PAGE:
We are not currently meeting 'in-person'

We are not currently meeting 'in-person.'
I have made the difficult decision to stop holding our in-person Sunday night meetings - you can read more about this in my post here. I will be continuing to post weekly content here and in our newsletter. Do remember to sign up for the 'Metta Letter' newsletter below as I will be sending out weekly meditations there.

Tuesday, January 1, 2008

Sweet Vinegar

The core of Buddhist thought is captured in the four noble truths, the first of which is: "Life is dukkha". Dukkha is a Sanskrit word which is usually translated as 'suffering', although it is generally agreed that this is too narrow an interpretation. Often the rather clumsy translation of 'unsatisfactory' is used. Probably the best translation I have heard is the colloquialism: "Life Sucks".

The origin of the word 'dukkha' alludes to a squeaky potter's wheel. I find this a far more enlightening image - life is out of balance, and that causes it to be unsatisfactory, full of suffering, and generally 'sucky'. Those of us who are Reggio/Glass fans will recognize the concept in the Hopi Indian word Koyaanisqatsi.

I find that some people are turned off by the fact that Buddhism has this concept of dukkha at its core. I have been told that people feel that this focus on suffering is negative and unhelpful.

A few years ago Benjamin Hoff's book, The Tao of Pooh popularized the old picture of the 'Vinegar Tasters'. The picture shows Confucius, The Buddha and Lao Tse (representing Taoism) tasting some vinegar. Confucius tastes the vinegar as sour, The Buddha as bitter, and Lao Tse tastes it as sweet. The usual interpretation of this image is that Confucianism sees the world as sour, and in need of structure, rules and regulations to make it better. Buddhism sees the world as bitter - full of pain and suffering, and Taoism sees the world as sweet, fundamentally good if appreciated properly. This is, of course, a biased and simplistic view, but it is true that Buddhism sees our experience of dukkha as core.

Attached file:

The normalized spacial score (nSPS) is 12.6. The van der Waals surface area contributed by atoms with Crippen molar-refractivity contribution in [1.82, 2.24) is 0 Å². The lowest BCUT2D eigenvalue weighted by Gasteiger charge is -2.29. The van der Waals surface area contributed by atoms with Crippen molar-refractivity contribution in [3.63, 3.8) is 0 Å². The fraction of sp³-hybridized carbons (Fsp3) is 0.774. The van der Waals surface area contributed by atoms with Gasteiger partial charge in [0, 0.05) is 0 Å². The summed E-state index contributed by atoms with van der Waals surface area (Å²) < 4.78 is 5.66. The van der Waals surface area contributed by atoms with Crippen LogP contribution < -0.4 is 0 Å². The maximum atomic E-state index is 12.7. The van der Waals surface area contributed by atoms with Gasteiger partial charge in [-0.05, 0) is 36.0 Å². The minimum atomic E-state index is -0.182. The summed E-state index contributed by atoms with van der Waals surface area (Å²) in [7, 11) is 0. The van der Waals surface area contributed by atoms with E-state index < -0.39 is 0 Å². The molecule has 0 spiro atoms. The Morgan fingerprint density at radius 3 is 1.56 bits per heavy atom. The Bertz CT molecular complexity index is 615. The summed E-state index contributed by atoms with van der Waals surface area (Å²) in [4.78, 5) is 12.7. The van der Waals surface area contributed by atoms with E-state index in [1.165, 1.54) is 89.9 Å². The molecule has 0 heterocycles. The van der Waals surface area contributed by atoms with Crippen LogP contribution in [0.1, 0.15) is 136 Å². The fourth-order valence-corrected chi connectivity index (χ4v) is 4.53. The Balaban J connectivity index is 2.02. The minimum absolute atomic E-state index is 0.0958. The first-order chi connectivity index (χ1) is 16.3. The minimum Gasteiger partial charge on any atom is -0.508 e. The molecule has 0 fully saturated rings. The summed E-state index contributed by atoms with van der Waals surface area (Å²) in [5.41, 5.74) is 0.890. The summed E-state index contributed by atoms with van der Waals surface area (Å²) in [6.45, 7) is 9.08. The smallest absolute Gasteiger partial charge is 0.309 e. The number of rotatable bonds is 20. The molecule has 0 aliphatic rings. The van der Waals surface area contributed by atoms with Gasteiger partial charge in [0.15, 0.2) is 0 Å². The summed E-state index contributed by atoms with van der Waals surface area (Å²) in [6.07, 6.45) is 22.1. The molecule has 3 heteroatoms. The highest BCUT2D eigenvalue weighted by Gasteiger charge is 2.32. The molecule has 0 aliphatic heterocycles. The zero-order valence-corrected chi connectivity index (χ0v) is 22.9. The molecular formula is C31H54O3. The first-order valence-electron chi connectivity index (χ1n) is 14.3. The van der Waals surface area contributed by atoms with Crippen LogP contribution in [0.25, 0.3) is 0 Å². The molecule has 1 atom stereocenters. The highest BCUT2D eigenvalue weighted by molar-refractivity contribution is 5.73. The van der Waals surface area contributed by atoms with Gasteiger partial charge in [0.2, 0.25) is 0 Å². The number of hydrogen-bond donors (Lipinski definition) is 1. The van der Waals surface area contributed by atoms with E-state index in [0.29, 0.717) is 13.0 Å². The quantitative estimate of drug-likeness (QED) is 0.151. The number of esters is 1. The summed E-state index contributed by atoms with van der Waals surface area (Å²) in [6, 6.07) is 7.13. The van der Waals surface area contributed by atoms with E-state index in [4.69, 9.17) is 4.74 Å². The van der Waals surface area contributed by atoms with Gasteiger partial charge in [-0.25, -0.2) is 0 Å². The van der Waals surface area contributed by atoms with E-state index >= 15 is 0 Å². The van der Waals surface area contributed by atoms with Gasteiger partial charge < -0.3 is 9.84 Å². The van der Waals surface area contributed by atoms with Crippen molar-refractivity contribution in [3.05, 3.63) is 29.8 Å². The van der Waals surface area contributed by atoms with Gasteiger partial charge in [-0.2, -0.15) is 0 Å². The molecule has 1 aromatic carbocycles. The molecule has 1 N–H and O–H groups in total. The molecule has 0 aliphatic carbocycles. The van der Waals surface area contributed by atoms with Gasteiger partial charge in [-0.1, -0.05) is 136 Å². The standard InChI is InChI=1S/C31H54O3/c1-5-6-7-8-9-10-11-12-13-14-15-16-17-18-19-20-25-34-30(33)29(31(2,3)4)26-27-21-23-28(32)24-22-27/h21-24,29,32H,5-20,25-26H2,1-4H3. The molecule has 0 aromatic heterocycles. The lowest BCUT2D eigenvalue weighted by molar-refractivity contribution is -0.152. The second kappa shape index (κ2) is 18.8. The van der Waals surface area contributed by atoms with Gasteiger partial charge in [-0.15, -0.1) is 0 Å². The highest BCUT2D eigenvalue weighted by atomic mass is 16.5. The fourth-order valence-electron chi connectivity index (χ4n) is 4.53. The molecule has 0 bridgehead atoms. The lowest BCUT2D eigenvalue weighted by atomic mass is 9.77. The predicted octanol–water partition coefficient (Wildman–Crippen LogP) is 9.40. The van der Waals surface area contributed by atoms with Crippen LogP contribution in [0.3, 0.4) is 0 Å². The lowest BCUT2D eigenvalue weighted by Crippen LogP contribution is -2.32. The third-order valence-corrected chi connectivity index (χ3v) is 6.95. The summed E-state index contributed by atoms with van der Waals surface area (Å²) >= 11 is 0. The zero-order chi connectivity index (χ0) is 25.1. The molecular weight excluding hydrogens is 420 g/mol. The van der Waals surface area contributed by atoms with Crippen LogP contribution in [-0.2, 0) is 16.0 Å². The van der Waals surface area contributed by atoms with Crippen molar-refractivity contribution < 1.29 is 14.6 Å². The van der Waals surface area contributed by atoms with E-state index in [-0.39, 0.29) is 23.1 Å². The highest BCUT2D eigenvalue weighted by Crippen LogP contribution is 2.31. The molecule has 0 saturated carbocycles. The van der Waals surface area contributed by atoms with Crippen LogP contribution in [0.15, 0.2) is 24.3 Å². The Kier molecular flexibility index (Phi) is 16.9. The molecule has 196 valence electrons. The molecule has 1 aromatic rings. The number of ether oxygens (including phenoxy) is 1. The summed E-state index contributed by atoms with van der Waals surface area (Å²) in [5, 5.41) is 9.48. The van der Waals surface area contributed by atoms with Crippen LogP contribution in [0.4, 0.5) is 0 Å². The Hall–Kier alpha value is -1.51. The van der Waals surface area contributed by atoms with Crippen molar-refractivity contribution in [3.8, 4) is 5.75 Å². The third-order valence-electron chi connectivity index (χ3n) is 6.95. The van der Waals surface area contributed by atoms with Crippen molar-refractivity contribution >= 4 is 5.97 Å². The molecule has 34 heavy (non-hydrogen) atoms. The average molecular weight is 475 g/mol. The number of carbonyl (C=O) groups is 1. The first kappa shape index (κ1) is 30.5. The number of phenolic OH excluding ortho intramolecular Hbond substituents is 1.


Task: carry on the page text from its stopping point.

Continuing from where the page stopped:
So do I feel that the focus on dukkha is problematic? Not at all. Buddhism never promises to be an easy, happy-clappy self-help path. People often forget the rest of the four noble truths. To paraphrase, they are:

  1. Life is suffering (dukkha)
  2. Suffering is caused by our attachment and aversion
  3. We can be free from suffering
  4. The way to be free from suffering is by following the path known as the Eightfold path

To me, the third noble truth is the key. We can be free from suffering, from this 'unsatisfactoriness' we experience in this life. As Kusala Bhikshu says, "Suffering is Optional".

The radical thing here is that the cause of dukkha is identified as our attachment and aversion. This is not how we normally approach life. We usually think we will suffer less if we have more of what we like, and less of what we don't like. And yet that approach is exactly what causes suffering. We need to move beyond our attachment to 'the good' and aversion to 'the bad'.

I find the message of Buddhism one of great joy. The suffering and unsatisfactoriness of this life is optional. We know the cause of suffering, and we know why our usual attempts to ease our suffering don't work. And we've been given a path to decrease our suffering.

Whether or not you are a Buddhist, you can turn your life around by recognizing that our attachment to things causes our suffering. And the eightfold path? Well, I'll go into that in another post, but it's good to know that meditation is a part of that path.


No comments:

Post a Comment

Share your thoughts, but please be kind. I will remove any spam or unhelpful posts.